SES-9 is SES’s largest satellite to serve the Asia-Pacific region. It weighed 5.3 tonnes at the launch and has 57 high-power Ku-band transponders – equivalent to 81x36 MHz transponders’ It thus provides significant expansion capacity to serve the buoyant and fast-growing video, enterprise, mobility and government sectors across Northeast Asia, South Asia, India, Indonesia and the Philippines. SES-9 will be co-located with another SES satellite, SES-7, at the prime orbital location of 108.2 degrees East, and will replace the NSS-11 spacecraft at that position. SES-9 was built by Boeing Satellite Systems International.

“SES-9 is an important building block in our strategy to grow in dynamic regions and four prime sectors -- video, enterprise, mobility and government,” said Martin Halliwell, Chief Technology Officer of SES. 

 

“Co-located with SES-7, the new satellite will reach 22 million TV homes and is designed to deliver high-performing connectivity to homes, enterprises and institutions across Asia. 

 

With its dedicated mobility beams, it will help us to capture new opportunities in the buoyant markets for maritime and aeronautical connectivity. 

 

The successful launch of SES-9 also takes us an important step further in our excellent relationship with SpaceX as a launch provider of growing importance, and is further proof of SpaceX’s professionalism and impressive performance. I congratulate the SpaceX and SES teams, who together have done an excellent job.”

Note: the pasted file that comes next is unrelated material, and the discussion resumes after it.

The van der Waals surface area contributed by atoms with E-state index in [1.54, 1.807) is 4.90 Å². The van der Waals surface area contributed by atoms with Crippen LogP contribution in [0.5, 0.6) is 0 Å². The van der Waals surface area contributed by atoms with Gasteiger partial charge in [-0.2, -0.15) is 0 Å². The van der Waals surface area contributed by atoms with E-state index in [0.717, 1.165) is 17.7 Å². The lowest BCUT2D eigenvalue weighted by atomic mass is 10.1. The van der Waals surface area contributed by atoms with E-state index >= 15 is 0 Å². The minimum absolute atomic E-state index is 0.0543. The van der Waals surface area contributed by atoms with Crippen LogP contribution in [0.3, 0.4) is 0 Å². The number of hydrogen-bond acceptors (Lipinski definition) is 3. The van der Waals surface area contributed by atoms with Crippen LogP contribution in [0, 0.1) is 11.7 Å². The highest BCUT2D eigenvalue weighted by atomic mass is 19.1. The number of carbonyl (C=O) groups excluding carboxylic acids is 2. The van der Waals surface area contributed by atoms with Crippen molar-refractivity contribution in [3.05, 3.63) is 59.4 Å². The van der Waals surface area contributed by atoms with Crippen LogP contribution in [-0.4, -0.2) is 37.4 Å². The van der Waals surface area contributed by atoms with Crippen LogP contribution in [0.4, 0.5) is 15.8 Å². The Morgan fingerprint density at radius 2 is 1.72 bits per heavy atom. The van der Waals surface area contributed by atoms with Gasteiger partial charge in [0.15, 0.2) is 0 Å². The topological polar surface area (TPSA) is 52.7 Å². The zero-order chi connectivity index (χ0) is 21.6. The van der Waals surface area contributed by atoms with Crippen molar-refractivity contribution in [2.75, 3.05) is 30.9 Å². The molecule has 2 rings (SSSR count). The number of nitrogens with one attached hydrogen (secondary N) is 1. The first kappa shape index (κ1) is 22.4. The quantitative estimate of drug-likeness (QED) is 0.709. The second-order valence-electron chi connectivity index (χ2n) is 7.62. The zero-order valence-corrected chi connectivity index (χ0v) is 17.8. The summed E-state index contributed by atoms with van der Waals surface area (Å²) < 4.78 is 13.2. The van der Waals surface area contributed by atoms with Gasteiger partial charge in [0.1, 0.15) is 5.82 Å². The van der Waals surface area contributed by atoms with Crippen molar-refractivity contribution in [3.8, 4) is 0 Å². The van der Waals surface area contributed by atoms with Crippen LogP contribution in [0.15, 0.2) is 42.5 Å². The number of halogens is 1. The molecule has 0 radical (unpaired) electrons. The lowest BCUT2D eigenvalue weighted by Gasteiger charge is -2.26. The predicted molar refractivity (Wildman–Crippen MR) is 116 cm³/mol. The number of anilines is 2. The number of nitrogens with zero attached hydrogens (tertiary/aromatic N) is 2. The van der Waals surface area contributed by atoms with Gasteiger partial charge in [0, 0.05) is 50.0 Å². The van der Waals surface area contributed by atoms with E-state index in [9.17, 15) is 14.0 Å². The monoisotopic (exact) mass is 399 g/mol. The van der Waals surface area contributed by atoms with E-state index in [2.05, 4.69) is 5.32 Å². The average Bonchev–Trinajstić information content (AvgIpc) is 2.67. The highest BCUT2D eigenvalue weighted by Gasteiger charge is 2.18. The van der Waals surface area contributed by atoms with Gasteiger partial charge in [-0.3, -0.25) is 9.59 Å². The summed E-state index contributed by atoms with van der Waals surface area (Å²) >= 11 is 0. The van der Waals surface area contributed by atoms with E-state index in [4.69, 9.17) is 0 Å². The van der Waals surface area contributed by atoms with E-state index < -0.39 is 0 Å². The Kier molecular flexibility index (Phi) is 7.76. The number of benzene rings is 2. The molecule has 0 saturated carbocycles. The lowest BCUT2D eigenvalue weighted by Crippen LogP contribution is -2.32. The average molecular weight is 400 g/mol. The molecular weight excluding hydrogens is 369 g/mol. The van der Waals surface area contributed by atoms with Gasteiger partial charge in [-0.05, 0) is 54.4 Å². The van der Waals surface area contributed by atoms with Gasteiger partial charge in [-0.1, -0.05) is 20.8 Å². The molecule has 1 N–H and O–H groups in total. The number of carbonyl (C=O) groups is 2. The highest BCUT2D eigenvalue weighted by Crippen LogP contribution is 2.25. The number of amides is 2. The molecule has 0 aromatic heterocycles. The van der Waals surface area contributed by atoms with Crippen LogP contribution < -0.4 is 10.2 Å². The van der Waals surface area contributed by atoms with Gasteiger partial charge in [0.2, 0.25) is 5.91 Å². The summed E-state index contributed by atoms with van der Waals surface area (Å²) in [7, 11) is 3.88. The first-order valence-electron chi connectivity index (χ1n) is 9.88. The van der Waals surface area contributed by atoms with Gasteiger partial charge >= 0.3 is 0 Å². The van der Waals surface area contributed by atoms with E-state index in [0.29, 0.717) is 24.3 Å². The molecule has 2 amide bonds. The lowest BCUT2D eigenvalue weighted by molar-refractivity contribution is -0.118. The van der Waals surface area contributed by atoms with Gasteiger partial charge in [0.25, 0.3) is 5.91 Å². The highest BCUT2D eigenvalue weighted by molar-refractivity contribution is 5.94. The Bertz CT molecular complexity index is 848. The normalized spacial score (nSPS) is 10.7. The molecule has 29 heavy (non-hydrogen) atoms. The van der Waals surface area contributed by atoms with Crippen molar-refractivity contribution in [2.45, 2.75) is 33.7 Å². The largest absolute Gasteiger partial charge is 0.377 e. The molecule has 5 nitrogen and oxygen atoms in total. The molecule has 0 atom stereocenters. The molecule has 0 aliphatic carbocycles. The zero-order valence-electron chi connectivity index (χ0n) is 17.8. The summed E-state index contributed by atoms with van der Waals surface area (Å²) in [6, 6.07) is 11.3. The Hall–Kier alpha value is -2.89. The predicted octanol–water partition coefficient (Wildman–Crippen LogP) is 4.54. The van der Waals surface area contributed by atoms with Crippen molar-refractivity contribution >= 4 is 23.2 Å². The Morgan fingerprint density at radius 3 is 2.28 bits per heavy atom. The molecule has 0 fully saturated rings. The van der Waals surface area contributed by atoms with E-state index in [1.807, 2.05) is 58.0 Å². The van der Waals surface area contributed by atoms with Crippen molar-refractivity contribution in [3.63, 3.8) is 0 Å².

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PaulRocket

I wonder if something went even more wrong then we thought with the landing.  We got confirmation of failed landing attempt 1h 15 min after launch and we still don't have any pics or video. 

On the other hand the barge is really far out and it might take them some time.

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PaulRocket

I am getting info that the ASDS is broken. Unconfirmed but by a reliable source...

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anthdci

still no word on what happened other than it came in hard?

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DocM